What is the ruling on modulating and elongating the vowels when calling the adhân? I was born and brought up in Saudi Arabia and was taught to call the adhân in this way - the same way that is practiced in Mecca. I know that it is preferred for the mu'adhdhin to have a pleasant and loud voice. However, when I called the adhân at my college here in the UK, one of the brothers mentioned a hadîth where someone said to Ibn `Umar: “I love you for the sake of Allah” whereupon Ibn `Umar replied: “I dislike you for the sake of Allah.” The man asked why, and Ibn `Umar told him that he exaggerates in his adhân and accepts payment for it.
Does this mean that the adhân as performed in Mecca and in every other mosque where vowels are modulated and elongated is incorrect?
It is true that the one who makes the call to the prayer should raise his voice particularly in situations where loudspeakers are unavailable. He should enhance his voice and beautify it.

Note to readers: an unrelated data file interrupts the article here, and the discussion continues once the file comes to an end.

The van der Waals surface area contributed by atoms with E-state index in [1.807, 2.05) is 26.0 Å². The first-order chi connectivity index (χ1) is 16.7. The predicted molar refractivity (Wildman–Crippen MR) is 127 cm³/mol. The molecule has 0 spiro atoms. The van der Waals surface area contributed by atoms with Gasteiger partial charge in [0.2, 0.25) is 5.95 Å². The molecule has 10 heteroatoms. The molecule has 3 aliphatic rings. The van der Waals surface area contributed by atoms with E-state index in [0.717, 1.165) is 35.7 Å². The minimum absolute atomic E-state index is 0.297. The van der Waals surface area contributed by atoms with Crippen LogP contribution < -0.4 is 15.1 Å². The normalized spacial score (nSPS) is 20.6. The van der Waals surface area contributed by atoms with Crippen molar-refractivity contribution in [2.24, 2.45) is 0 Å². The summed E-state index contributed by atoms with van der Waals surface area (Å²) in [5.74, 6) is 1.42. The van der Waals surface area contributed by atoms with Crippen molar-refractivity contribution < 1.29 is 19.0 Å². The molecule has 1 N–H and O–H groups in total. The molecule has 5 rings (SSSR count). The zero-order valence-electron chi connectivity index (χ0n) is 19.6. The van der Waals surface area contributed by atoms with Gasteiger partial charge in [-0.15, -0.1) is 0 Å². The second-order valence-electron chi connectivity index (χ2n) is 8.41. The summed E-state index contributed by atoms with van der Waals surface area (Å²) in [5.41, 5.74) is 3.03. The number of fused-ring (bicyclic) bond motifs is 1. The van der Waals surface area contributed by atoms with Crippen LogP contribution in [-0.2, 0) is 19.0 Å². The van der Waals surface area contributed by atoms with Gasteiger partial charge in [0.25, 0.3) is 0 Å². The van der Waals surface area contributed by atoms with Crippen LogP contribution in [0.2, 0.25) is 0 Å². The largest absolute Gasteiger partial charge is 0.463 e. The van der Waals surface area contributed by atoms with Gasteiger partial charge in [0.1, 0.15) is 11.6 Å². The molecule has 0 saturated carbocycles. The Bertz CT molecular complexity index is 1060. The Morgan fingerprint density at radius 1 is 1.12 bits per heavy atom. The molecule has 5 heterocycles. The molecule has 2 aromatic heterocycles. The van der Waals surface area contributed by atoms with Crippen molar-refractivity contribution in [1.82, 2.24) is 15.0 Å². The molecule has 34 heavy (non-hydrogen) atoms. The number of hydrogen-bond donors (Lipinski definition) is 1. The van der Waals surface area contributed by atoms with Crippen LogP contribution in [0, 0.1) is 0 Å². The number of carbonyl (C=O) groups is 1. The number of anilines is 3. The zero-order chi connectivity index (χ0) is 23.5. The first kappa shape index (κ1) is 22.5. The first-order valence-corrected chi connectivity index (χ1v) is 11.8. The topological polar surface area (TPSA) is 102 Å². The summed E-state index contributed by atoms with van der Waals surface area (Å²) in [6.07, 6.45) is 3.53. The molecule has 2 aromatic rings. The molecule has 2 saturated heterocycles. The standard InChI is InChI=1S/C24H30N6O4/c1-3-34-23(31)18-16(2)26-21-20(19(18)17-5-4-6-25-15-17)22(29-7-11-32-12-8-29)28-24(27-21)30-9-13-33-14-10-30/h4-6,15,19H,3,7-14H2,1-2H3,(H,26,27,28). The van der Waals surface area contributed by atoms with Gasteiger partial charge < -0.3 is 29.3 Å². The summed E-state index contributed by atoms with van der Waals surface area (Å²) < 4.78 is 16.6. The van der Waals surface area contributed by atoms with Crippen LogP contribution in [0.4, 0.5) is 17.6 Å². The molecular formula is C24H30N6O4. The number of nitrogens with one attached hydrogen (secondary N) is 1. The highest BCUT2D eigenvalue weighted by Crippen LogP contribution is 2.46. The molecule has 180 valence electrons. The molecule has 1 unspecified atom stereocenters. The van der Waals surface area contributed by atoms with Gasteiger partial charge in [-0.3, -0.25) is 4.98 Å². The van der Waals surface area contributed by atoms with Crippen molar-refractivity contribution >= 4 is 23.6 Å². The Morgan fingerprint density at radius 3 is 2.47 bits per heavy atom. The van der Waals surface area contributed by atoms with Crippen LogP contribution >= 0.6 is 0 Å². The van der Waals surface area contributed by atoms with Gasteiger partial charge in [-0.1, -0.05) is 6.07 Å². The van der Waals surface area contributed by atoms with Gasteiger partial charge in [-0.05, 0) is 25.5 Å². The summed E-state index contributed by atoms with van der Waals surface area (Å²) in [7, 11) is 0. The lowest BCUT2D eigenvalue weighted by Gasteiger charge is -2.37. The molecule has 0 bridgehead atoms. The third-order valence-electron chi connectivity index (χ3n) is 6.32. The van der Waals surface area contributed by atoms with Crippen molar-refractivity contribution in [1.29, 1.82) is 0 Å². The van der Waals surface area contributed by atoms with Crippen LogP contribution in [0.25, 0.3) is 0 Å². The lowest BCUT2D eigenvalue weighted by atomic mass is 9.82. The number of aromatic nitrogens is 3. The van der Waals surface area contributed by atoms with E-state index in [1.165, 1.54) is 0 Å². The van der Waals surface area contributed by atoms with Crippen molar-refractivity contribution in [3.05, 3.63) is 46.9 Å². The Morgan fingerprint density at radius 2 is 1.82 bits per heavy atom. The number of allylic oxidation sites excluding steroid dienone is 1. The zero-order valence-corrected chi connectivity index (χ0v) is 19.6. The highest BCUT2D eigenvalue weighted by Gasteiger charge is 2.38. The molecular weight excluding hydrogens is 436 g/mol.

The Prophet (peace be upon him) told `Abd Allah b. Zayd to inform Bilâl of the words he heard in his dream so that Bilâl could make the call for prayers using those words, since he had a better voice. [Authentic hadîth related by Ibn Mâjah and Abu Dâwûd]
Ibn Hajr comments: "This means Bilâl had a better and higher voice that could reach more people."
Some people of knowledge dislike the modulation and elongation of vowels in the adhân if it affects the pronounciation, since this might change or obscure the meaning of what is being said.
The hadîth you have mentioned about Ibn `Umar is weak.
Nevertheless, long and excessive modulation and elongation of the vowels in the adhân is not something recommended.
And Allah knows best.
Source: Islam Today
-- Al Arabiya Digital